A still further advantage is that the invention provides an economical and expeditious source of sodium compounds for addition to the lime mud. As explained above, the sodium compounds agglomerate the lime mud which promotes pelletizing of the calcium oxide product recovered from the calciner. This is exceedingly desirable in that it minimizes or eliminates dust formation and affords ease in handling the product.
In the following example, which further illustrates the uses and advantages of the invention, one gallon of black liquor is recovered from the cascade evaporator in the sulfate process for pulping wood. This black liquor is found to contain about by weight solids, which solids include 35 percent by weight sodium salts and 65 percent by weight combustible organic matter. This black liquor is thoroughly admixed with 10 gallons of lime mud which is recovered from the causticizing step, the lime mud comprising about 60% by weight solids (mostly calcium carbonate). The resulting admixture is calcined in a fluidized bed at about 1800 F. to thermally decompose the calcium carbonate to form calcium oxide. The resulting product is recovered from the calcination step as pellets, which may be reused in further causticizing operations. Because of the presence of combustible organic matter in the black liquor admixed with the lime mud, the amount of extraneous fuel required for calcination is substantially eliminated.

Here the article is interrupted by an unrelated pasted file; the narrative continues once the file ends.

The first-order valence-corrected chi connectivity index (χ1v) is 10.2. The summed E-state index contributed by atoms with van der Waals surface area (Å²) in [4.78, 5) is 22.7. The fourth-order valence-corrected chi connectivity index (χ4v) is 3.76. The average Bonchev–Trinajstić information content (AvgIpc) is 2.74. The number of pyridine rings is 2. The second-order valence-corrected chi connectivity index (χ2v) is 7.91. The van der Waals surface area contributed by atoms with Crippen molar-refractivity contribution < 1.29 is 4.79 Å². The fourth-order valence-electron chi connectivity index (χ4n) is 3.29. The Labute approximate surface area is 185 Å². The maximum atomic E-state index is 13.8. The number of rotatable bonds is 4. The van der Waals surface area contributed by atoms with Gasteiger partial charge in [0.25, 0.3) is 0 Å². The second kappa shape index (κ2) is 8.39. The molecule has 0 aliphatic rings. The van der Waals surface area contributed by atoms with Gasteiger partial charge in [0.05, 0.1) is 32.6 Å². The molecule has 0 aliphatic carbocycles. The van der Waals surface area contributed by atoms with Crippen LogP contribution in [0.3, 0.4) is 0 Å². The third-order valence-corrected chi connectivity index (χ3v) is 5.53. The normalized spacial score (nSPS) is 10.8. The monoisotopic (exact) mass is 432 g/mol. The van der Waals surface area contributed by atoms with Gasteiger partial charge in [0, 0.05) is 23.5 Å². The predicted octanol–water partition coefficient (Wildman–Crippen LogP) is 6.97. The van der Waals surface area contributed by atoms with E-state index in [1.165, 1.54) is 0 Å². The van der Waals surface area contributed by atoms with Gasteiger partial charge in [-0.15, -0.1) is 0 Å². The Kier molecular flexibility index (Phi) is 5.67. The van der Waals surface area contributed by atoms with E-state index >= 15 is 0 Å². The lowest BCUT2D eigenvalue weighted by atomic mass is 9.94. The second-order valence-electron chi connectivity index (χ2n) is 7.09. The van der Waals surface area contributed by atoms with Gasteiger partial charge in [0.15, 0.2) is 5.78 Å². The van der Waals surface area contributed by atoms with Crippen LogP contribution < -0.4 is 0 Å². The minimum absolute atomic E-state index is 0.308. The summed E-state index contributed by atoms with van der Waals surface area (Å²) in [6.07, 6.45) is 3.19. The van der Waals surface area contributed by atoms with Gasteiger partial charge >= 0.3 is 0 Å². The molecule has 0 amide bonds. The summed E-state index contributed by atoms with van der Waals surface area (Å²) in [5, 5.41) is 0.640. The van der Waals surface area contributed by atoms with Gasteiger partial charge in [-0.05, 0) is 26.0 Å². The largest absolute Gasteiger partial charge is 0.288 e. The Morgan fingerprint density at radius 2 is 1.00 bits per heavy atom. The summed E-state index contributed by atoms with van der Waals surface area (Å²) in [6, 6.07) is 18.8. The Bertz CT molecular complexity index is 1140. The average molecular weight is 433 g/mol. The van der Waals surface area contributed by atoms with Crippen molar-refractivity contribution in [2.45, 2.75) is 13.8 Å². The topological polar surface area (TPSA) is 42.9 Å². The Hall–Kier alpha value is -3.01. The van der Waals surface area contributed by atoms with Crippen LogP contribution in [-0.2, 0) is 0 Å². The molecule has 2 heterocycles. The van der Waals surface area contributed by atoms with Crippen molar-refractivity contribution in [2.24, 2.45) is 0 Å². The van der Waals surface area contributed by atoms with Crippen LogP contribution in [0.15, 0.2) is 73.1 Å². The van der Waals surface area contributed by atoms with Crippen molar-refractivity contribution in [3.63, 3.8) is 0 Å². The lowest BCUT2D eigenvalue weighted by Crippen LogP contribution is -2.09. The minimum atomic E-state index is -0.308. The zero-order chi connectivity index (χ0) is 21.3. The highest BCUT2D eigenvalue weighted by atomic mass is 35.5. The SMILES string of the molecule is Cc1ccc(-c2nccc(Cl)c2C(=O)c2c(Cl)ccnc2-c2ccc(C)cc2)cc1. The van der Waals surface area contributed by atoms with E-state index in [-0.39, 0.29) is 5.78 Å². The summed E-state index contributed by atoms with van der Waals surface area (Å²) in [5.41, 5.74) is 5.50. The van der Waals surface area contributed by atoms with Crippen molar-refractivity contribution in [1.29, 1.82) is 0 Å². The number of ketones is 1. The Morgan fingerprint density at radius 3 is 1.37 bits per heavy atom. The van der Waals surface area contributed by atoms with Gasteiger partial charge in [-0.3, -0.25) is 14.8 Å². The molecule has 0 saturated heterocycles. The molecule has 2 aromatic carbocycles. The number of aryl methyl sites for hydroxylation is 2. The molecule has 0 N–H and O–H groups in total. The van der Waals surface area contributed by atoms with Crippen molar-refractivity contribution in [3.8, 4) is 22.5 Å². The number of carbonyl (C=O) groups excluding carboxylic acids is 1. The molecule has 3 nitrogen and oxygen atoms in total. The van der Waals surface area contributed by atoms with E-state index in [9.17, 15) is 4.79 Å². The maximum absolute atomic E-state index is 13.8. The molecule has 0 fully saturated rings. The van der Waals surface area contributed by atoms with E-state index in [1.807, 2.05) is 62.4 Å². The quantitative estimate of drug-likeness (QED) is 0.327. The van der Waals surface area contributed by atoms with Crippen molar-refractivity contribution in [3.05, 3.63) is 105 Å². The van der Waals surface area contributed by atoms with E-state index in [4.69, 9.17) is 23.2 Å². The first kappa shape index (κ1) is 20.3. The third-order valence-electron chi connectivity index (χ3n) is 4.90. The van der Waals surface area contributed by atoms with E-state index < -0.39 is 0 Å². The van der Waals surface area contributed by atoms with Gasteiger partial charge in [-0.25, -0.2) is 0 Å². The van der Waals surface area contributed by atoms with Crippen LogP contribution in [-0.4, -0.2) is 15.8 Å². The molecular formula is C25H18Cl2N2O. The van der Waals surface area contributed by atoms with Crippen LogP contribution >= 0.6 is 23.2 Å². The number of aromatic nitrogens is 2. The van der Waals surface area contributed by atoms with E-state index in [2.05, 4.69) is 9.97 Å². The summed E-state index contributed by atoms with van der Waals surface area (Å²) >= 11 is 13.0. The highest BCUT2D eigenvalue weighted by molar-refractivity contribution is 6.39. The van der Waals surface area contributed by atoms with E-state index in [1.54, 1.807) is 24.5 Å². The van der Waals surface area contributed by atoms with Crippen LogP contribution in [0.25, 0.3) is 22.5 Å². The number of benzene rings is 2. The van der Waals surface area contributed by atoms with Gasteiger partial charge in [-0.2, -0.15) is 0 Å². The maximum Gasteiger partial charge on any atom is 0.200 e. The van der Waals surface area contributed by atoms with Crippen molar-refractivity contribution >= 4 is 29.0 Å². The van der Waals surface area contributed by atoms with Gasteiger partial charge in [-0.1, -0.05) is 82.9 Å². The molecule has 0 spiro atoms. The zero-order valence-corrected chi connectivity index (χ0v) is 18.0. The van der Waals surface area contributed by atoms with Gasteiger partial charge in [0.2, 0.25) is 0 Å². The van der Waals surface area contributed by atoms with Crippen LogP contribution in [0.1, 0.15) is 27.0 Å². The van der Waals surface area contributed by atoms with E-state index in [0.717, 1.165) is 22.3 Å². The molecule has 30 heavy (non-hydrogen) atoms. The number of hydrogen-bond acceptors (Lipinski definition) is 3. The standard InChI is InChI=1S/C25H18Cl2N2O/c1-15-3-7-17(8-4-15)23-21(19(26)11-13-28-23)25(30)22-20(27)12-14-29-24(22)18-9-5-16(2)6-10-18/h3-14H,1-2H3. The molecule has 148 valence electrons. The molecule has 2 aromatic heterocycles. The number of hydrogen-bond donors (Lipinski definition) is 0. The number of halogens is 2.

Having described my invention and certain embodi- 1. In the alkaline process for pulping of wood includments, I claim: ing the cyclic steps of digesting comminuted wood with an alkali digestion liquor to produce paper pulp, recovering the resulting black liquor for further treatment to obtain useful pulping liquor including the step of causticizing with calcium oxide to reform alkaline digestion liquor to digest further quantities of wood, calcining the resulting lime mud comprising calcium carbonate recovered from said causticizing step to for-m calcium oxide for recycling to the causticizing step: the improvement which comprises, admixing a portion of the black lquor with the recovered lime mud, said black liquor containing combustible organic matter and sodium salts; said black liquor being added to said lime mud in a ratio of from 1:20 to 1:4, by weight; said resulting admixture containing about 40 to solids and from about 1 /2 to 5% by weight of sodium salts; calcining said resulting admixture in a fluidized bed at a temperature of from about 1500 to 2100' F., said combustible organic matter supplying at least in part the thermal requirements for said calcining; and recovering therefrom calcium oxide.